ARCTIC REFUGE DRILLING

US will review oil and gas leasing program in Alaska refuge

JUNEAU, Alaska (AP) — The federal Bureau of Land Management is moving ahead with a new environmental review of oil and gas leasing in Alaska’s Arctic National Wildlife Refuge.

The move comes after Interior Secretary Deb Haaland said she found deficiencies in a prior review that provided a basis for the first lease sale on the refuge’s coastal plain earlier this year.

The federal land agency said Tuesday it is opening a public process to determine the scope of the review and to identify the major issues related to a leasing program. Conservationists welcomed news of the review but also asked that Congress repeal provisions of law calling for lease sales.

CALIFORNIA-WILDFIRES-UTILITIES

PG&E says equipment may be tied to fire, touts improvements

SAN FRANCISCO (AP) — Pacific Gas & Electric says its equipment may have been involved in starting a small wildfire that merged with a massive blaze now threatening homes in the Northern California mountains.

The announcement came Tuesday as utility officials briefed state regulators on the company’s plans to use intentional power shutoffs to try to prevent more fires. Utility officials say they have improved weather forecasts and strengthened power poles.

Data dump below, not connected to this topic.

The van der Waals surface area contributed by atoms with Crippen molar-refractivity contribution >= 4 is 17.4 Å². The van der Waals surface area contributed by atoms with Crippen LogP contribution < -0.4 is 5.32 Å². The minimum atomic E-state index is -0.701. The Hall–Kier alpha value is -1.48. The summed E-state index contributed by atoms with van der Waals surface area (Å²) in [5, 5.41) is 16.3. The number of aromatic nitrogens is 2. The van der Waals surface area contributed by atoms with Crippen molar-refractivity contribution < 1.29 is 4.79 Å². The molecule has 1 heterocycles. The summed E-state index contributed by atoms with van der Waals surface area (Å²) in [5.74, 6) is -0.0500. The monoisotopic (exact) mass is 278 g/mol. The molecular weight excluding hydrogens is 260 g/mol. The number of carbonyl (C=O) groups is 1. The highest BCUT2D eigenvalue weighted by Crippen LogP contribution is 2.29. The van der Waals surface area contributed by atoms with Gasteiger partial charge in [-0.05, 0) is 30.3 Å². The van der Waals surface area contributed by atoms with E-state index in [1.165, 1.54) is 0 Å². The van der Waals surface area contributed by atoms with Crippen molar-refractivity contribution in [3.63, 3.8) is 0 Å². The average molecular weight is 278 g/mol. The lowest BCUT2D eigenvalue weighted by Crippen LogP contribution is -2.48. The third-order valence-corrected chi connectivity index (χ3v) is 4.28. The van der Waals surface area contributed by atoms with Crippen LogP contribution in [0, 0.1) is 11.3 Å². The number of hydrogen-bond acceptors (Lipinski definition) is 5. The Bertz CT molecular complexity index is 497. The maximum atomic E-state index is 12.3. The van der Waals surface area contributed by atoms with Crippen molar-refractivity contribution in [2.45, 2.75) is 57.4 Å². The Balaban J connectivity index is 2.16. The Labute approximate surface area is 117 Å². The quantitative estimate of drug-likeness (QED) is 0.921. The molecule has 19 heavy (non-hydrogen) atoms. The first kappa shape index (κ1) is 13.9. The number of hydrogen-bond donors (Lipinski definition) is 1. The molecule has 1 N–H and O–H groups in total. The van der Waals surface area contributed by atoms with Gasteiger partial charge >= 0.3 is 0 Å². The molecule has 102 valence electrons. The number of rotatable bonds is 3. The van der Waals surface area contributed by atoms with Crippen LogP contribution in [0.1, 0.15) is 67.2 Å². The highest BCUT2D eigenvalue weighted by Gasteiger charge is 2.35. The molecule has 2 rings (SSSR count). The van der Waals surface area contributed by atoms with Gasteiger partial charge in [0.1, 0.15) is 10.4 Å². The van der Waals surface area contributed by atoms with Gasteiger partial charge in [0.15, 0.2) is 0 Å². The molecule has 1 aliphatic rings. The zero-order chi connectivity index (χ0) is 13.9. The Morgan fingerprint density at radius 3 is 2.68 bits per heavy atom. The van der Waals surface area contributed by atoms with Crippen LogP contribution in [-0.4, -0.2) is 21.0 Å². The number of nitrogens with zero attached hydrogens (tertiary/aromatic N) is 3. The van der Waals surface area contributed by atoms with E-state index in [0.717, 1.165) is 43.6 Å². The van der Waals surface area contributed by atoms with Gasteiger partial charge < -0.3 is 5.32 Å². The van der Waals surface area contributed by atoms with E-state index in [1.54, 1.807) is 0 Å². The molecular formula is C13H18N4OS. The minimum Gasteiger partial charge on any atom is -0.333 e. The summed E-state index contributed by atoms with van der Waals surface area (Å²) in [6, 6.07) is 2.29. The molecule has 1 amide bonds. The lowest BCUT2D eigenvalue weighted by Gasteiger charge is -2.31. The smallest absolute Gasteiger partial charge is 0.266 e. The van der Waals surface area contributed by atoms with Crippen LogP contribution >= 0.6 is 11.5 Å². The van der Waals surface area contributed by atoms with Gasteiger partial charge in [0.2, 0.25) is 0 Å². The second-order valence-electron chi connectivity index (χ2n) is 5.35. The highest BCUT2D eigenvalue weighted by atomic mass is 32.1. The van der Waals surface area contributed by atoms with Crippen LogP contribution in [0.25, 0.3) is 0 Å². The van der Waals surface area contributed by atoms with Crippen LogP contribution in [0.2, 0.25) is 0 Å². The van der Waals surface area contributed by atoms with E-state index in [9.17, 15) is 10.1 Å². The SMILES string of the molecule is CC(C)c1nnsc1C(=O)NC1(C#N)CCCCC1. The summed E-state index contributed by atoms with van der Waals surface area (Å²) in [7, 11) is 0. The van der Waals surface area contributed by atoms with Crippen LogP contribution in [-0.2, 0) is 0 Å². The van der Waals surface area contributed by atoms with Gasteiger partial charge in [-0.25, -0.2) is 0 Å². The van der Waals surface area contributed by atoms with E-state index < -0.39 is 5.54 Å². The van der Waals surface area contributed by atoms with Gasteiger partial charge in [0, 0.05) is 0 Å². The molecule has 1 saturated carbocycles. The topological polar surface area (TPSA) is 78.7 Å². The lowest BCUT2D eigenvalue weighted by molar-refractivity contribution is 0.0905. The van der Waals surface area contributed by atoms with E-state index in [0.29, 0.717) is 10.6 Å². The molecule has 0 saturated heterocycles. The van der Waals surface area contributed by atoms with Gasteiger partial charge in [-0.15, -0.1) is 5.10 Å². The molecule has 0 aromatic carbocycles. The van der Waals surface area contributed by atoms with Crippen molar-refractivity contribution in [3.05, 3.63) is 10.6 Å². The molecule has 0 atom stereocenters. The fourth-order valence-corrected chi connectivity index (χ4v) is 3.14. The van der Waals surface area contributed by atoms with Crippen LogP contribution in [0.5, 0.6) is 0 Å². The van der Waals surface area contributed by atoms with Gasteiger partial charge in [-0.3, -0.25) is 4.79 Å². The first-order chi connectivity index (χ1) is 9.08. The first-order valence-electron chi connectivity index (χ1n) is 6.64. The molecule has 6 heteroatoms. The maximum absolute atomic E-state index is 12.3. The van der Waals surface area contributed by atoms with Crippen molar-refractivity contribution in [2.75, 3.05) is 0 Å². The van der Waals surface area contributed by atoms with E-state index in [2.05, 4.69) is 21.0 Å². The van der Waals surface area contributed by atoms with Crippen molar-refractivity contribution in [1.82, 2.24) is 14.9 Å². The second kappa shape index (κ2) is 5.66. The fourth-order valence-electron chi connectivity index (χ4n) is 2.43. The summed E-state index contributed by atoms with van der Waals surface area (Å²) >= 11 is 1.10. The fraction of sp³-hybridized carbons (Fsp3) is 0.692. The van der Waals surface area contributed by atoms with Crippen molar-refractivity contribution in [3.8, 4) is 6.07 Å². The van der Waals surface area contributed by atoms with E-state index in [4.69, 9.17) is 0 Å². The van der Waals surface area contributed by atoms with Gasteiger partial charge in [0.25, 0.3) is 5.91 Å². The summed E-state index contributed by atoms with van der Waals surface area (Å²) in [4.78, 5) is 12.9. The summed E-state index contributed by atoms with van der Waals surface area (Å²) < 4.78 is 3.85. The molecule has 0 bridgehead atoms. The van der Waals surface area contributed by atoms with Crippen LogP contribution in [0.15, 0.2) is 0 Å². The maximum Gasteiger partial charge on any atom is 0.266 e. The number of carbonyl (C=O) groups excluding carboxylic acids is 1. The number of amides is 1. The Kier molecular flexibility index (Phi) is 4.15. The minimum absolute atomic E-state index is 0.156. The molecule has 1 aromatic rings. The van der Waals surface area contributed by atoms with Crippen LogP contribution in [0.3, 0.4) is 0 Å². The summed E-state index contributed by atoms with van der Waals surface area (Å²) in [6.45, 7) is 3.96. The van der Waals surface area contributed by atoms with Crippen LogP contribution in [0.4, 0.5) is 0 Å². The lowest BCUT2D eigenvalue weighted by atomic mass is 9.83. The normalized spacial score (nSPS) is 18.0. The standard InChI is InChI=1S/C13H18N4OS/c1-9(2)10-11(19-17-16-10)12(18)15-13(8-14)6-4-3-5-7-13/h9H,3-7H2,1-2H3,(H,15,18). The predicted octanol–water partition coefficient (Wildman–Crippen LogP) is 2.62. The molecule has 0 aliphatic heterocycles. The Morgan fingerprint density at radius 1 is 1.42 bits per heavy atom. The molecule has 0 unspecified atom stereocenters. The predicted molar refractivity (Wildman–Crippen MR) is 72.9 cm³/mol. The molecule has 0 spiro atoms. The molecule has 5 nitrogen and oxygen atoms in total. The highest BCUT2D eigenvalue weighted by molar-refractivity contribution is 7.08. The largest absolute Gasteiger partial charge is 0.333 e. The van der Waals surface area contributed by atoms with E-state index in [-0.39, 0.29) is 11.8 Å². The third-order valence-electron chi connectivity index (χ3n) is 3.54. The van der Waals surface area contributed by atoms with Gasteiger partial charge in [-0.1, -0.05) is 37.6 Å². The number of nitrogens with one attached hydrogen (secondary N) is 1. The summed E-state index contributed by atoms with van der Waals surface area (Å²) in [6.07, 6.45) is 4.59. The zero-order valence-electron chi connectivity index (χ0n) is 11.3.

PG&E says investigators are examining a tree found on power lines in Plumas County where the Fly Fire began July 22. The small blaze later joined with the much larger Dixie Fire, which PG&E also said may have started when a tree fell on one of its power lines.

JAPAN-EARNS-TOYOTA

Toyota reports record profit amid pandemic, keeps forecasts

TOKYO (AP) — Toyota is reporting a record 897.8 billion yen, or $8.2 billion, profit for the fiscal first quarter, underlining the Japanese automaker’s resilience even amid the coronavirus pandemic.

Quarterly sales soared 73% to 7.94 trillion yen, or $73 billion, also a record for the maker of the Prius hybrid and Lexus luxury models.

Worries remain, such as the ongoing shortage of semiconductors and the rising costs of materials, according to Toyota. Toyota kept its annual forecasts unchanged at a 2.3 trillion yen profit, and 9.6 million vehicles in expected global retail sales.